Well, TV has finally done it, finally come to grips with the invidious “y” people. No, we’re not talking about those semiadorable puppies on thirtysomething—candidates for the just-like-us acting award, all of them. We’re talking about Eileen Swift, the self-absorbed stockbroker on NBC’s new sitcom Day by Day—a woman who believes “values are something you get at Saks after New Year’s Day,” a woman who rents her coffee-table books (“no one actually reads them”) and a woman who, when asked by an adorable tyke to explain the difference between alligators and crocodiles, responds, “Alligators make better shoes.” As played by three-season Saturday Night Live veteran Julia Louis-Dreyfus, Swift is white wine that’s soured, quiche gone bad, TV’s first yuppie bitch from hell.
The premise of Day by Day—which had an unprecedented triple-episode debut on Feb. 29 before settling into its regular Sunday night slot two weeks later—is that two of Swift’s high-powered workaholic friends (Linda Kelsey and Doug Sheehan) have quit their jobs to open a day-care center. Aghast as she is at this career move, Swift still manages to be on hand every episode, generally disparaging the kiddies (“yammering little shrimps”) and occasionally teaching them such fundamental skills as how to polish shoes. Hers, of course.
“I play an ass,” says Louis-Dreyfus, 27, who’s hardly gingerly when describing Day by Day’s spiciest character. “I’ve known people like her, but she’s more a conglomerate of different yups. She’s definitely the ’80s type.” But let the record show that this is not a case of typecasting. Swift hates children; Julia, according to her husband, Brad Hall, 30, “would walk across a fiery pit to goo-goo and ga-ga a baby.” Swift probably sends her underwear out to be dry-cleaned; Julia finds sorting and folding the laundry a “cathartic” experience.
Not that she needs much emotional purging. For a comic actress, a notoriously neurotic breed, Louis-Dreyfus is a remarkably well-balanced woman. Her parents—Judy, a writer, and William, a businessman—divorced when she was 1, but Julia says she has no torturous childhood to weep about. “I got along wonderfully with my mother, my stepfather [Dr. Tom Bowles, dean of George Washington University Medical School], my father and his wife,” she says. “The word step was never used in any of the homes. I just had two fathers.”
Raised in Washington, D.C., Julia appeared in all the plays at the prestigious Holton-Arms School for girls in suburban Bethesda, Md., where classmates included such politicos’ daughters as Susan Ford. A fond memory: “Susan dressing up as Goldilocks for Halloween and her Secret Service men dressing as the Three Bears.”
At Northwestern University, Louis-Dreyfus was introduced to improvisational comedy—her signature role was Tammy Faye Bakker and this was in 1980. Julia was also introduced to fellow acting student Brad Hall, her future husband and future SNL partner. In their junior year, while performing in 1981 with an improv group Brad had co-founded, they were spotted and signed by SNL producers. Brad anchored the news; Julia became a standout with her Linda Ronstadt and Liza Minnelli parodies and as the host of The Julia Show, a talk program in which celeb guests sat and listened to her prattle endlessly about herself. “I’m not 100 percent embarrassed by things I did, but some of the stuff wasn’t funny,” she admits. “You were always having to come up with new material and always gambling. It was like graduate school.”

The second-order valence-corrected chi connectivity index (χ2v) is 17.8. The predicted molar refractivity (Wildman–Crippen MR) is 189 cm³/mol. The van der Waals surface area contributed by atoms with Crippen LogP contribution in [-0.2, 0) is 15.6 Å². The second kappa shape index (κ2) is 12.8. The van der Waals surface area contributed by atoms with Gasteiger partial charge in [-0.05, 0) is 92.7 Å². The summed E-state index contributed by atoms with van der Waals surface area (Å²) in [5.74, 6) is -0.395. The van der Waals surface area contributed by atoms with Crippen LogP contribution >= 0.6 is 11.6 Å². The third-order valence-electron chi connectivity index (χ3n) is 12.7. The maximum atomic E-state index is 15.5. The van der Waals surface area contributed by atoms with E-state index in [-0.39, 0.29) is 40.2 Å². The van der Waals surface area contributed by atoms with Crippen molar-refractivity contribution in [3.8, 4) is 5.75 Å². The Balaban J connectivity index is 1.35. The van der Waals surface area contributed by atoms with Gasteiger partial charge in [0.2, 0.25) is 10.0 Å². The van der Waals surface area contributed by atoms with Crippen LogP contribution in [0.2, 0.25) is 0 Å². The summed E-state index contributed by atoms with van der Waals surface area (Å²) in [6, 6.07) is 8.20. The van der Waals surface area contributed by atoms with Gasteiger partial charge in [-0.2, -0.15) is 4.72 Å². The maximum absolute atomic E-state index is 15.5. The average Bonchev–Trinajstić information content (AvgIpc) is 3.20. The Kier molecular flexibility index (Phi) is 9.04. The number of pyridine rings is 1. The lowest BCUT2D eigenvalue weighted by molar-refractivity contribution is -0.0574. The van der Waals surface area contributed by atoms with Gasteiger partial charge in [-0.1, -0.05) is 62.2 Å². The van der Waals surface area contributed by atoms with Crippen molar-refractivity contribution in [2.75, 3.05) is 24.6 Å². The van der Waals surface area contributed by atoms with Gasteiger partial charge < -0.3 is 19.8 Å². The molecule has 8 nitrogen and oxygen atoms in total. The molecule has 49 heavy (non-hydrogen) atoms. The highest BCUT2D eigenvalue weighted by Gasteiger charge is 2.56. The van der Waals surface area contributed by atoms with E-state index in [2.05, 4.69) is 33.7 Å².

When their final SNL semester ended in 1986, Julia and Brad moved to Los Angeles and, after rooming together for five years, tied the knot last summer in Santa Barbara, Brad’s hometown. They will soon move from a rented home to their own cottage in the Hollywood Hills. They’ll be living high in those hills with their new sources of income. Brad and Julia are about to star in a Chicago production of Dr. Guitar and the Hip Men, a rock and roll musical he’s written. Julia, of course, has Day by Day.
“Julia is very important for the show,” says Day by Day’s co-creator Andy Borowitz. “There are a lot of little kids on it, and there was a danger of them making things too sweet and Hallmark card-ish. I wanted someone very sharp to cut through all that.” Julia has the requisite edge. For the sake of the character, says writer Janis Hirsch, “she can be as venal as the day is long.” In fact, Louis-Dreyfus is so good the writers are sorry they can’t grant her lifelong goal. “She’s always wanted to sing I Am 16 Going on 17 from the Sound of Music while doing a striptease,” says Hirsch. “We haven’t been able to quite fit that into the show.” But they’re taking it day by day. Just give them time.
—By Joanne Kaufman, with David Hutchings in Los Angeles